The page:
For the very young or people who just don’t like to think about a nemesis more personal than hunger or gravity, there is his autobiographical work of family theft known as The Bakers.  As a comic or a collection these gag panels, comical strips and full-length comic novellas start small and suck you in to a quite often very complicated gag, a combination of motives and subplots only a very accomplished technician such as Mr. Baker can execute.  They are wonders of timing and staging that show how valuable he must have been during his sojourn in the Hollywood cartoon business, and how his talent for real-life details would have driven the kidvid fantasists to make his work there living heck.  Everything in The Bakers universe can be imitated by a real family and has probably bedeviled your real family in its time.
 
In the book-shaped The Bakers: Babies and Kittens (Image Comics), the second book of it’s kind (after The Bakers: Do These Toys Belong Somewhere) Mr. Baker confounds the people who have spent their lives in a futile flight from cute.  Like R. Crumb, his command of the medium and knowledge of what the eye likes (before the consciousness can muck things up) seduces his audience into taking a ride it thinks it has been on before, and a kiddy ride at that.  But the plastic elephant takes a wrong turn and you’re soon in a fix that Ricky Ricardo and Harold Lloyd would shudder to consider.  He then spares us the usual sitcom sermon and leaves the world of The Bakers as delightfully unbalanced and full of comic inevitability as it was in the beginning.
 
Comics is a near perfect medium today, unencumbered by commercials, your neighbor’s cell phone, the sponsor’s amoral code of standards, the way the electronic media is really after your time.  No, you’re in the driver’s seat, Mr. Comic Reader (or should I say “Mrs.”?).  It’s your choice:  Read it one panel at a time, sit down and read the whole thing at once.  Laugh.  Read that panel over again (you don’t have to wait till summer or even to download it).  Put it down on the coffee table and read it again later, or recommend it to your roommate.

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Kyle Baker Goes Through The Looking Glass

Kyle Baker Goes Through The Looking Glass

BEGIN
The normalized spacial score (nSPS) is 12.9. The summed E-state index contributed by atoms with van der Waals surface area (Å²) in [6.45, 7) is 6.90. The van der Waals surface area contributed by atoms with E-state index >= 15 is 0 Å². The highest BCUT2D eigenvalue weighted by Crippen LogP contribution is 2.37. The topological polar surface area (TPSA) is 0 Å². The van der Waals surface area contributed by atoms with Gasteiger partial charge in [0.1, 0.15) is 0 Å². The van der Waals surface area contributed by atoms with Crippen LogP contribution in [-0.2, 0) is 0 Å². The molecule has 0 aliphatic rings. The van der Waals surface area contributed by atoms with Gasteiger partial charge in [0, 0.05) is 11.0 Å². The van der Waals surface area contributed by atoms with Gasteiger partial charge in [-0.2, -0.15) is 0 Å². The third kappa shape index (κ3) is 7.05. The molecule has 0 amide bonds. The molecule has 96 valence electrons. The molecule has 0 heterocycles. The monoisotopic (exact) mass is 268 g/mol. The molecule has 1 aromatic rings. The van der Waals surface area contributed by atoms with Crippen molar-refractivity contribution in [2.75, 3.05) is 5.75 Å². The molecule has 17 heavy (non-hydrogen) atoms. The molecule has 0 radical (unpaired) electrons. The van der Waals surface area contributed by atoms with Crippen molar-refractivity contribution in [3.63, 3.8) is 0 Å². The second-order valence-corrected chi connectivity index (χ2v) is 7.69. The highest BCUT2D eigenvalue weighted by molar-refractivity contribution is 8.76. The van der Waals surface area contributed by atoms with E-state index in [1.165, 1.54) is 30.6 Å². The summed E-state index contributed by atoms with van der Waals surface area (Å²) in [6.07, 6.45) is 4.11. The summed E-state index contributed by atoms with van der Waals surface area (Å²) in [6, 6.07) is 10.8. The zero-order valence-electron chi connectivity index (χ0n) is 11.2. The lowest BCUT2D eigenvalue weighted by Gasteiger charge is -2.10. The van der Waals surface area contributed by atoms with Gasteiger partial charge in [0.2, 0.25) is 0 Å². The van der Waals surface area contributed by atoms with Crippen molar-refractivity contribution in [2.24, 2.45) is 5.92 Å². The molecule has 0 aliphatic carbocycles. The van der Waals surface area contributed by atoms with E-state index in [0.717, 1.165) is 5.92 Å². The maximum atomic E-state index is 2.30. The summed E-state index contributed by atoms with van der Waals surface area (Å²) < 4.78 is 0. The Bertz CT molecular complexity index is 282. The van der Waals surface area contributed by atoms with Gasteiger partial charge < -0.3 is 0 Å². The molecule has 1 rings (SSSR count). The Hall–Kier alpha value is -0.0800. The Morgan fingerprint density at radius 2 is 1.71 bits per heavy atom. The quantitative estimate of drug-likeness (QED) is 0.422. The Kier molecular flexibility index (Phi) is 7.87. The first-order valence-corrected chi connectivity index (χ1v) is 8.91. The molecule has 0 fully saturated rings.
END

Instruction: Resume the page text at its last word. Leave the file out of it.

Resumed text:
Howard Stern may be the self-proclaimed Master of All Media, but Kyle Baker is giving him a run for the title in the graphic story-telling media.  He’s got his autobiographical family comedy, The Bakers, in development for television at Fox.  He’s got his reality-base war comic, Special Forces, at Image.  Abrams just published gorgeous hardcover and paperback editions of Nat Turner.  He’s worked on Captain America and Plastic Man for the Big Two.  He’s won every award comics can give.

And now, Papercutz is reprinting his early work, Through the Looking Glass, adapted for First Comics’ Classics Illustrated in 1990.  Full-color, 56 pages, and gorgeous.  Just $9.95, in time for the holidays.

This is the newest volume in Papercutz’ re-issue, following Michael Plessix’ version of The Wind in the Willows and  Rick Geary’s adaptations of Great Expectations and The Invisible Man.  

Happy Birthday: Hilary Barta

Happy Birthday: Hilary Barta

Born in 1957, Hilary Barta began his comic book career in 1982 when he was hired at Marvel to help ink The Defenders #108. In 1984 he moved to First Comics to ink Warp, and slowly graduated to penciling as well. In 1988, after work for Eclipse, Marvel, and First, Barta launched both Marvel’s What The—?! and DC’s Plastic Man.

He has penciled and inked many other books for Marvel, DC, Malibu Comics, Image Comics, Bongo Comics, Dark Horse, and others. He’s best known for his slightly surreal, humorous style, which you’ll be seeing on several upcoming Munden’s Bar stories!